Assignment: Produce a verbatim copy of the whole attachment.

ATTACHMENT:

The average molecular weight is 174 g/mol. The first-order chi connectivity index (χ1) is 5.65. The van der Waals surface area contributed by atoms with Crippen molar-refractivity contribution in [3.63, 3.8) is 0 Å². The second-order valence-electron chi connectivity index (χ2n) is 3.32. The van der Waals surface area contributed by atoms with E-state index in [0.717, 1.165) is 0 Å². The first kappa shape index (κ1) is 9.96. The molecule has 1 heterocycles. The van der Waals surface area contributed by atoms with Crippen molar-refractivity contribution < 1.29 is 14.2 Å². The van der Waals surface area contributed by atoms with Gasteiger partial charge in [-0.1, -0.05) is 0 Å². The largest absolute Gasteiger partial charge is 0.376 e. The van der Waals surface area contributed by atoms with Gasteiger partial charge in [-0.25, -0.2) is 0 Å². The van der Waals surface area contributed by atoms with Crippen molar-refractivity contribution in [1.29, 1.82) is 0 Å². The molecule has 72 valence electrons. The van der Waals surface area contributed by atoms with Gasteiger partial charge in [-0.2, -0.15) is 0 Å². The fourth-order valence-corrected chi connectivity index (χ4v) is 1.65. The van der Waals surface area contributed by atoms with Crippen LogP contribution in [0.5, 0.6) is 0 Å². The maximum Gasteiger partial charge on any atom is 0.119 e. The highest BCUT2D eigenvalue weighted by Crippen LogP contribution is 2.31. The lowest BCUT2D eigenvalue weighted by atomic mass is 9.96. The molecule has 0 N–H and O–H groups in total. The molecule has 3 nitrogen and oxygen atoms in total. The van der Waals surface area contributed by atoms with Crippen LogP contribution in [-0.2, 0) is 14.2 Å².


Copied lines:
The average molecular weight is 174 g/mol. The first-order chi connectivity index (χ1) is 5.65. The van der Waals surface area contributed by atoms with Crippen molar-refractivity contribution in [3.63, 3.8) is 0 Å². The second-order valence-electron chi connectivity index (χ2n) is 3.32. The van der Waals surface area contributed by atoms with E-state index in [0.717, 1.165) is 0 Å². The first kappa shape index (κ1) is 9.96. The molecule has 1 heterocycles. The van der Waals surface area contributed by atoms with Crippen molar-refractivity contribution < 1.29 is 14.2 Å². The van der Waals surface area contributed by atoms with Gasteiger partial charge in [-0.1, -0.05) is 0 Å². The largest absolute Gasteiger partial charge is 0.376 e. The van der Waals surface area contributed by atoms with Gasteiger partial charge in [-0.25, -0.2) is 0 Å². The van der Waals surface area contributed by atoms with Crippen molar-refractivity contribution in [1.29, 1.82) is 0 Å². The molecule has 72 valence electrons. The van der Waals surface area contributed by atoms with Gasteiger partial charge in [-0.2, -0.15) is 0 Å². The fourth-order valence-corrected chi connectivity index (χ4v) is 1.65. The van der Waals surface area contributed by atoms with Crippen LogP contribution in [0.5, 0.6) is 0 Å². The maximum Gasteiger partial charge on any atom is 0.119 e. The highest BCUT2D eigenvalue weighted by Crippen LogP contribution is 2.31. The lowest BCUT2D eigenvalue weighted by atomic mass is 9.96. The molecule has 0 N–H and O–H groups in total. The molecule has 3 nitrogen and oxygen atoms in total. The van der Waals surface area contributed by atoms with Crippen LogP contribution in [-0.2, 0) is 14.2 Å².